Shut Down Bangkok

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Evident with the ‘Shut Down Bangkok’ campaign was the very serious intention to bring down the government of Yingluck Shinawatra and the almost festive atmosphere. A sense of happy relief that they, the people of Thailand in Bangkok were now resolute and determined in their intent to, bring the premiership of the prime minister to a close. No more puppet government of the exiled brother Thaksin Shinawatra! 
 
With these aims in mind, that variation of people came out on to the streets, set up tents closed down essential roads in the very centre of the commercial tourist world - famous shopping malls. They set up stages with the intention of delivering a continuation of political speeches rallying the party faithful into confirmation and to capture the unconverted. All of the serious speeches were often separated by loud music sometimes performed by very professional artists. 
 
Street stalls were in abundance and this could have easily been interpreted as the revolt of the street trader. The merchandise selling was a plethora of cause related goods from wrist bands, jewellery T-shirts and mini mouse head bows, all bearing the tricolours of the red white and blue Barely a red or yellow shirt in sight. This was a show of Thai nationalist unity in revolt against the elected government of Thailand. 
 
Amongst all the theory and rhetoric bandied around the world media, involved in the demonstrations, were the younger professionals who apparently, consider themselves to be taking Thailand forward and contributing a hefty sum of money into the Thai economy. Discontent with the old order of wealth and favour and the poorer people who see service to these wealthier classes as not only a source of income, but the giving of service as honourable. 
 
Consistent with business in Thailand, women were in their own right, coming forward in obstructing the entrance to buildings, selling cause connected merchandise squatting territory by setting up tents and amongst other things distributing free food to demonstrators and tourists alike. But for all that, although the front of the MBK shopping centre was turned into an open air auditorium supporting an enormous stage, once having steered their way around encampments and stalls, business inside the Malls was as usual for international shoppers. Cafe life at the Mandarine Oriental inside the Paragon Centre was as vital as ever. 
 
On the first of February, a group of people assembled in the street adjacent to to the main road in China town. They formed a continuous line and stretched pink and tricoloured plastic raffia along that line. Onto the raffia they stapled Thai bank notes of various denominations. This was a protest against the over and non payment for the rice crop to farmers in the north of Thailand. As the line spread through the adjoining small street right into an incredible almost unique situation, that of money chain protest meets February first and full-on Chinese new year celebrations. The small street were filled with ladened open- backed trucks, coming from the opposite direction, their cargo, protesters and sound broadcast equipment. Here, in lucky red dresses women expressed both happiness for the year of the horse and anger at the current regime, almost in equal measure.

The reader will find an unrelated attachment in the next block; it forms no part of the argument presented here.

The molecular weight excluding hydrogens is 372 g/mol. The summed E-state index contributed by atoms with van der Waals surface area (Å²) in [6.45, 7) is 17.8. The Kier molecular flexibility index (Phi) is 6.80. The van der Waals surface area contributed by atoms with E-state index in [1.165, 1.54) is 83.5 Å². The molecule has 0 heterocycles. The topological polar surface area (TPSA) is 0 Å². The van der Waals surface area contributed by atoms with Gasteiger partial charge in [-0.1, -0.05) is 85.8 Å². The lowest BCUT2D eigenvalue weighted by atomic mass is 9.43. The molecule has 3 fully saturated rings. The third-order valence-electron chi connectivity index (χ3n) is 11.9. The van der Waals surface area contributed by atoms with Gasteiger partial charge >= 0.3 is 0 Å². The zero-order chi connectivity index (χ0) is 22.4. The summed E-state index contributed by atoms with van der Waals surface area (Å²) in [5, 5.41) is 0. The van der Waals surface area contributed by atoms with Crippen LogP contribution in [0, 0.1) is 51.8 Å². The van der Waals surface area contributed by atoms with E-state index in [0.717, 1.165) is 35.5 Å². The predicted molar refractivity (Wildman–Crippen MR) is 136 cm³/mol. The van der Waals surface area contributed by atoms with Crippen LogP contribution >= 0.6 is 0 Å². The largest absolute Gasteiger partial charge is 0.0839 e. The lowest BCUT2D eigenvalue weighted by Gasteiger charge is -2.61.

Street performers of the dragon dance were usurped by the sheer power of the protesters and the the now universal symbol of demonstrators everywhere in the world, that elongated sheet of a national flag being manhandled above the heads of the crowd. 
 
On the back of a pick- up truck photojournalist shoot pictures of the crowd, in particular, a small group of people dressed in red shirts. The press in the back of a pickup truck and a group of men standing in the street look suspiciously like plain clothes policemen. Further up the street, as part of the celebrations a group of noodle makers demonstrate their skills. 
 
On the 18th February one hundred metres from the Democracy Monument next to the 18th Century Mahakan fort and to the side of the Pan Fah bridge, the police abducted the popular protest leader, Somkiat Pongpaiboon. They were attempting to close down one of the major protest sites. After various angry exchanges, tempers on both sides reached breaking point, policemen were killed and protesters injured as police responded by firing live rounds into the crowd. The police eventually withdraw to the other side of the Democracy Monument, but the protesters advanced turning over unmarked police vehicles. 
 
One week later, the upturned vehicles still strewn across Thanon Ratchamnoen Klang. Tourists point at number plates confirming that these had been indeed, unmarked police vehicles. This is a major road that has often been used to transport royalty around Bangkok. 
 
With the boycotting of the election in February, although there were some peaceful attempts to set up polling stations, such as in the area of Bamlampu-Khosan  It is difficult to know what form of government will be instated next. 
 
Yingluck Shinawatra is thought by many to have won her position legally by democratic process and would have been re-elected in the February vote. 
 
What ever the outcome of this continuous unrest and violent protests, eighteen coups in eighty one years, it is the dispossessed, young elderly and vulnerable that will be the natural victims of this continuous conflict.
 
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